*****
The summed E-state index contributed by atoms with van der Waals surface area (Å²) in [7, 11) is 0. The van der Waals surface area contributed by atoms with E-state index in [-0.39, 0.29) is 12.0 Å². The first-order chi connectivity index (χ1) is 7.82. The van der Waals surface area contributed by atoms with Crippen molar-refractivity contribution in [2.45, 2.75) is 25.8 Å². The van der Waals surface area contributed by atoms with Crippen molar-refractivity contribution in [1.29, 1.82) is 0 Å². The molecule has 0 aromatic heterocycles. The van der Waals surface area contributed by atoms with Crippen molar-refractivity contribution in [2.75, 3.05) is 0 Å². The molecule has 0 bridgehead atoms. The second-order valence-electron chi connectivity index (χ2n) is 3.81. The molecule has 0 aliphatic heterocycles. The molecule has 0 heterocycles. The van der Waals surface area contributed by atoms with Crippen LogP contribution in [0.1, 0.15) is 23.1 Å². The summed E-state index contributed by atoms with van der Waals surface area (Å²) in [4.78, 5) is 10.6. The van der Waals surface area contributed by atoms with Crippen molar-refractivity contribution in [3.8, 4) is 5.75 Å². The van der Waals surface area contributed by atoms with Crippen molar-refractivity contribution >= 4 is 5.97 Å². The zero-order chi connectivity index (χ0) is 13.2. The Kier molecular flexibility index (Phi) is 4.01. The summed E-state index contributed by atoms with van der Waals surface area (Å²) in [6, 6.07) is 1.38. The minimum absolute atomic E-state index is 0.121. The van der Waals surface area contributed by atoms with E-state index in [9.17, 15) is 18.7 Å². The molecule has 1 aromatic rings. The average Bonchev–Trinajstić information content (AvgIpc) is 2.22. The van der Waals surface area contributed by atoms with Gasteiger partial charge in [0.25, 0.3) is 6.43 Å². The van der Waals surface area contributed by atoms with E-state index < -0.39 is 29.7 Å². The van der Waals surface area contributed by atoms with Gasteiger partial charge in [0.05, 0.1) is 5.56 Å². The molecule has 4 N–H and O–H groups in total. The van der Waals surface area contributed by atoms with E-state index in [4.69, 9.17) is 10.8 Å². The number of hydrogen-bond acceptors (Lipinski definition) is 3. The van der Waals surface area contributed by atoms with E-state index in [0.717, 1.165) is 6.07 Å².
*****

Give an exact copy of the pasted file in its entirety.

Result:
The summed E-state index contributed by atoms with van der Waals surface area (Å²) in [7, 11) is 0. The van der Waals surface area contributed by atoms with E-state index in [-0.39, 0.29) is 12.0 Å². The first-order chi connectivity index (χ1) is 7.82. The van der Waals surface area contributed by atoms with Crippen molar-refractivity contribution in [2.45, 2.75) is 25.8 Å². The van der Waals surface area contributed by atoms with Crippen molar-refractivity contribution in [1.29, 1.82) is 0 Å². The molecule has 0 aromatic heterocycles. The van der Waals surface area contributed by atoms with Crippen molar-refractivity contribution in [2.75, 3.05) is 0 Å². The molecule has 0 bridgehead atoms. The second-order valence-electron chi connectivity index (χ2n) is 3.81. The molecule has 0 aliphatic heterocycles. The molecule has 0 heterocycles. The van der Waals surface area contributed by atoms with Crippen LogP contribution in [0.1, 0.15) is 23.1 Å². The summed E-state index contributed by atoms with van der Waals surface area (Å²) in [4.78, 5) is 10.6. The van der Waals surface area contributed by atoms with Crippen molar-refractivity contribution in [3.8, 4) is 5.75 Å². The van der Waals surface area contributed by atoms with Crippen molar-refractivity contribution >= 4 is 5.97 Å². The zero-order chi connectivity index (χ0) is 13.2. The Kier molecular flexibility index (Phi) is 4.01. The summed E-state index contributed by atoms with van der Waals surface area (Å²) in [6, 6.07) is 1.38. The minimum absolute atomic E-state index is 0.121. The van der Waals surface area contributed by atoms with E-state index in [9.17, 15) is 18.7 Å². The molecule has 1 aromatic rings. The average Bonchev–Trinajstić information content (AvgIpc) is 2.22. The van der Waals surface area contributed by atoms with Gasteiger partial charge in [0.25, 0.3) is 6.43 Å². The van der Waals surface area contributed by atoms with E-state index < -0.39 is 29.7 Å². The van der Waals surface area contributed by atoms with Gasteiger partial charge in [0.05, 0.1) is 5.56 Å². The molecule has 4 N–H and O–H groups in total. The van der Waals surface area contributed by atoms with E-state index in [4.69, 9.17) is 10.8 Å². The number of hydrogen-bond acceptors (Lipinski definition) is 3. The van der Waals surface area contributed by atoms with E-state index in [0.717, 1.165) is 6.07 Å².